Writers Guild Claims WME, CAA Won't Say How They'll "Actually Comply" On Deal Terms

David A Goodman Writers Guild Awards
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Writers Guild of America West president David A. Goodman.

The union says the holdout firms have "only partially satisfied" an information request on ownership structure.

Hope for a late summer breakthrough on a deal between the Writers Guild of America and two major Hollywood agencies has turned into a fall waiting game.

The negotiating committee for the union says it has presented WME and CAA with a proposal on Friday on terms for a new agreement for the holdout talent firms to represent any of its estimated 16,000 members for the first time since April 2019.

A sticking point for the deal: Both WME and CAA are sister companies with film and TV content production companies owned by their corporate parents. The Writers Guild has called such affiliate production a conflict of interest and has asked agencies that work with its members to comply with request to cap ownership in such ventures to 20 percent.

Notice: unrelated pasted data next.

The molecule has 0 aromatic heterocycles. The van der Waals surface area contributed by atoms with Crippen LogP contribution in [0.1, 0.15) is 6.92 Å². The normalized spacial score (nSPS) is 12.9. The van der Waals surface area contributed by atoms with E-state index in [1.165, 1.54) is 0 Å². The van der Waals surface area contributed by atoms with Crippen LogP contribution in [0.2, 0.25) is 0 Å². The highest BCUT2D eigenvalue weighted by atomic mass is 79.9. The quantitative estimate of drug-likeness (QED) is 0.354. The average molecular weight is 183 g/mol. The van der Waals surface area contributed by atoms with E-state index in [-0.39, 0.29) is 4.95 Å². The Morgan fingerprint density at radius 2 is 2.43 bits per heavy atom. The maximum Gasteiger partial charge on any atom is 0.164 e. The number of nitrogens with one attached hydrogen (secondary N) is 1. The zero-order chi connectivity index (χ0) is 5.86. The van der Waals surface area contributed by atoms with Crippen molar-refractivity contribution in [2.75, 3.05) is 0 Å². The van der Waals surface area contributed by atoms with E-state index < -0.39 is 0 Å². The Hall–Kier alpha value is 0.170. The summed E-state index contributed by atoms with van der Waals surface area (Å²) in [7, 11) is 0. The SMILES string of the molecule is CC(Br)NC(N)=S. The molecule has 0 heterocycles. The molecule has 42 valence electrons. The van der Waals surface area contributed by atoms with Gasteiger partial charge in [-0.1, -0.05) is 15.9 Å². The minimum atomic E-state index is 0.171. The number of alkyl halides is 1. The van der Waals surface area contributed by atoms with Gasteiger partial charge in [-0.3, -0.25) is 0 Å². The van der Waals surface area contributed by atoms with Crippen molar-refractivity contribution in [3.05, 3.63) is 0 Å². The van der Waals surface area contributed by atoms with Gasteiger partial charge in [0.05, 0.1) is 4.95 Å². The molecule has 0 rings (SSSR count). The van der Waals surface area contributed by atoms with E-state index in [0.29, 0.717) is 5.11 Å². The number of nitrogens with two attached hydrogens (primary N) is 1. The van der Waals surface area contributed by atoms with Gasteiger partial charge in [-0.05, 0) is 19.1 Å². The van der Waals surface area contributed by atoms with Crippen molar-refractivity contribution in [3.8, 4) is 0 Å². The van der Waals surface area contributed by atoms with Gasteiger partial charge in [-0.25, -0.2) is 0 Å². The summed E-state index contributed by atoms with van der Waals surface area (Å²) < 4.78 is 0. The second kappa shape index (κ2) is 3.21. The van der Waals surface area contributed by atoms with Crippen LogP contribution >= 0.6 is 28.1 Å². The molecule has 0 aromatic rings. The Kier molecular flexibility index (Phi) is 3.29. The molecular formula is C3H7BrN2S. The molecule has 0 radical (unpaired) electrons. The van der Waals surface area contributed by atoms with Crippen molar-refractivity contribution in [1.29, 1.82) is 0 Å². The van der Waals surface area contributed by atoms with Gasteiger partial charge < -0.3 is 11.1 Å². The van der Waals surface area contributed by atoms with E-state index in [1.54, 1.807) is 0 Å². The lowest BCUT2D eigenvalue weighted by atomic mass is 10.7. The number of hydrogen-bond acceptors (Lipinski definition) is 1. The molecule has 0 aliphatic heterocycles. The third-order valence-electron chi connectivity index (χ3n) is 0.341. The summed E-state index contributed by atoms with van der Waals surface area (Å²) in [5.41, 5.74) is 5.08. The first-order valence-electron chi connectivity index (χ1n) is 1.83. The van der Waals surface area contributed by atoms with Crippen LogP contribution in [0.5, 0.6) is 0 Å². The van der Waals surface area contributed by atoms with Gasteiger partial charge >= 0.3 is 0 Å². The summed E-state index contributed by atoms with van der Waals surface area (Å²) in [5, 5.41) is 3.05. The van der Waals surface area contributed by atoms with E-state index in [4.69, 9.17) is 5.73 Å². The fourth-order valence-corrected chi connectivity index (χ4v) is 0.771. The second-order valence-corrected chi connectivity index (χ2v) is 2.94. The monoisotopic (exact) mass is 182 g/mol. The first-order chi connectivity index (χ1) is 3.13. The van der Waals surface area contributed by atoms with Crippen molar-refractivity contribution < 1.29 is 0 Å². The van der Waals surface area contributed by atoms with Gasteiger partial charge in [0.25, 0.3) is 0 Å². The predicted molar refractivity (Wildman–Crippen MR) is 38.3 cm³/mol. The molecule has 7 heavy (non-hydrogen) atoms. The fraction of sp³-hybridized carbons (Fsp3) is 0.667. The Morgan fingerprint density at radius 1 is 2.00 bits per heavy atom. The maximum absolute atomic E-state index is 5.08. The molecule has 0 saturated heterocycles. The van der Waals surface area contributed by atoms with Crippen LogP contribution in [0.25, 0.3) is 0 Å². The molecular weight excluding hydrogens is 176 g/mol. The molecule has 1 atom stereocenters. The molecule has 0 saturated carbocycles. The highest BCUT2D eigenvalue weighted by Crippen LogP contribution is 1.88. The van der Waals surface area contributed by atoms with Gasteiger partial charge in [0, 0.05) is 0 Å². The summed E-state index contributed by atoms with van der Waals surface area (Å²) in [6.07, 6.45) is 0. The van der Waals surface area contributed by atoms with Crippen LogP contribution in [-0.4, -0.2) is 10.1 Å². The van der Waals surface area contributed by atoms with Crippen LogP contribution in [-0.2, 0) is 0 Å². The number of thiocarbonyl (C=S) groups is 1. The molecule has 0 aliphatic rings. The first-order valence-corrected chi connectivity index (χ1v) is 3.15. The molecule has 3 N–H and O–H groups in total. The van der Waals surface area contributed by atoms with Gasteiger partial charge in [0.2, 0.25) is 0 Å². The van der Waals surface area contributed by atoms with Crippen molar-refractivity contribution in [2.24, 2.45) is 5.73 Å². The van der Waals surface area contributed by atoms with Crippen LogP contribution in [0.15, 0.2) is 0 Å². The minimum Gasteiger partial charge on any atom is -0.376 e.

WME has been seen as a holdout given that it is part of entertainment and sports conglomerate Endeavor, which fully owns film and TV firm Endeavor Content, backers of BBC America's Killing Eve and other projects. Meanwhile, on Sept. 14, CAA claimed its leadership "signed" an agreement with the Guild and said it would agree to cap ownership in its production entity, wiip, which has produced Apple TV+ series Dickinson, but do so at an "commercially practical time."

That rationale appears to have been a non-starter for the union, whose franchise agreement states: "No Agent shall have more than a 20% non-controlling ownership ... any entity or individual engaged in the production or distribution of Motion Pictures." Over the past year, the guild has successfully signed up dozens of smaller, mid-sized and larger firms that don't have such ties to affiliated production entities.

In its note to members on Friday, the guild's negotiating committee claimed that both agencies had arrived at terms for a deal, in theory, following fellow major talent firms ICM Partners' agreement in August and UTA's deal in July. "What they have not done is spell out how they will actually comply," the guild stated.